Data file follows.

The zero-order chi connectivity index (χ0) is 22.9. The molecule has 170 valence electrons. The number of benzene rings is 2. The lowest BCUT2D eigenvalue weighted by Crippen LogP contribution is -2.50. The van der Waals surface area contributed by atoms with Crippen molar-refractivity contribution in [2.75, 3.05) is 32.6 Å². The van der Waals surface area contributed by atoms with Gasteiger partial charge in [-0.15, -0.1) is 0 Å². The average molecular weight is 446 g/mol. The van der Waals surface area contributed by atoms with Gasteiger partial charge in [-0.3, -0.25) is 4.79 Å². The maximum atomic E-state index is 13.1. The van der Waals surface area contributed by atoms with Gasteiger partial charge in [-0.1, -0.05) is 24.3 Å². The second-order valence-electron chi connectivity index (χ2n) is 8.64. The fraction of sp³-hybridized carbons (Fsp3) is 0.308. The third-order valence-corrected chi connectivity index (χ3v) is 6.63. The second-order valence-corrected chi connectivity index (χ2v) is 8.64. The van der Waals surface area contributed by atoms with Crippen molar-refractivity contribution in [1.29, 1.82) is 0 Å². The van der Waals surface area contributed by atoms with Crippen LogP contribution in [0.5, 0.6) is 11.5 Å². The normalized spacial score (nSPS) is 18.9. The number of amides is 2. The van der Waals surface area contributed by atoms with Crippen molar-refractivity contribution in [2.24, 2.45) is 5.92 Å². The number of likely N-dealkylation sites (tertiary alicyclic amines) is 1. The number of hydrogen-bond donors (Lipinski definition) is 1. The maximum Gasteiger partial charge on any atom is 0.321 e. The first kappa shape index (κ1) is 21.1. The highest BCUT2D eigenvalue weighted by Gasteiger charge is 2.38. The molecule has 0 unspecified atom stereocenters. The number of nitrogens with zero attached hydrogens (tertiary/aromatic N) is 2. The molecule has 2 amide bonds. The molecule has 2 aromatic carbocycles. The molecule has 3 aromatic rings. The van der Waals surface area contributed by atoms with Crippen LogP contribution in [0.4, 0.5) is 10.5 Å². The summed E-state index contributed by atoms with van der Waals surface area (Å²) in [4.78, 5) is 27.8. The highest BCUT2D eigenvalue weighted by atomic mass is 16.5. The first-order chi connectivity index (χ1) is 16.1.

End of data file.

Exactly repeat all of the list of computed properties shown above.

The zero-order chi connectivity index (χ0) is 22.9. The molecule has 170 valence electrons. The number of benzene rings is 2. The lowest BCUT2D eigenvalue weighted by Crippen LogP contribution is -2.50. The van der Waals surface area contributed by atoms with Crippen molar-refractivity contribution in [2.75, 3.05) is 32.6 Å². The van der Waals surface area contributed by atoms with Gasteiger partial charge in [-0.15, -0.1) is 0 Å². The average molecular weight is 446 g/mol. The van der Waals surface area contributed by atoms with Gasteiger partial charge in [-0.3, -0.25) is 4.79 Å². The maximum atomic E-state index is 13.1. The van der Waals surface area contributed by atoms with Gasteiger partial charge in [-0.1, -0.05) is 24.3 Å². The second-order valence-electron chi connectivity index (χ2n) is 8.64. The fraction of sp³-hybridized carbons (Fsp3) is 0.308. The third-order valence-corrected chi connectivity index (χ3v) is 6.63. The second-order valence-corrected chi connectivity index (χ2v) is 8.64. The van der Waals surface area contributed by atoms with Crippen molar-refractivity contribution in [1.29, 1.82) is 0 Å². The van der Waals surface area contributed by atoms with Crippen LogP contribution in [0.5, 0.6) is 11.5 Å². The normalized spacial score (nSPS) is 18.9. The number of amides is 2. The van der Waals surface area contributed by atoms with Crippen molar-refractivity contribution in [2.24, 2.45) is 5.92 Å². The number of likely N-dealkylation sites (tertiary alicyclic amines) is 1. The number of hydrogen-bond donors (Lipinski definition) is 1. The maximum Gasteiger partial charge on any atom is 0.321 e. The first kappa shape index (κ1) is 21.1. The highest BCUT2D eigenvalue weighted by Gasteiger charge is 2.38. The molecule has 0 unspecified atom stereocenters. The number of nitrogens with zero attached hydrogens (tertiary/aromatic N) is 2. The molecule has 2 amide bonds. The molecule has 2 aromatic carbocycles. The molecule has 3 aromatic rings. The van der Waals surface area contributed by atoms with Crippen LogP contribution in [0.4, 0.5) is 10.5 Å². The summed E-state index contributed by atoms with van der Waals surface area (Å²) in [4.78, 5) is 27.8. The highest BCUT2D eigenvalue weighted by atomic mass is 16.5. The first-order chi connectivity index (χ1) is 16.1.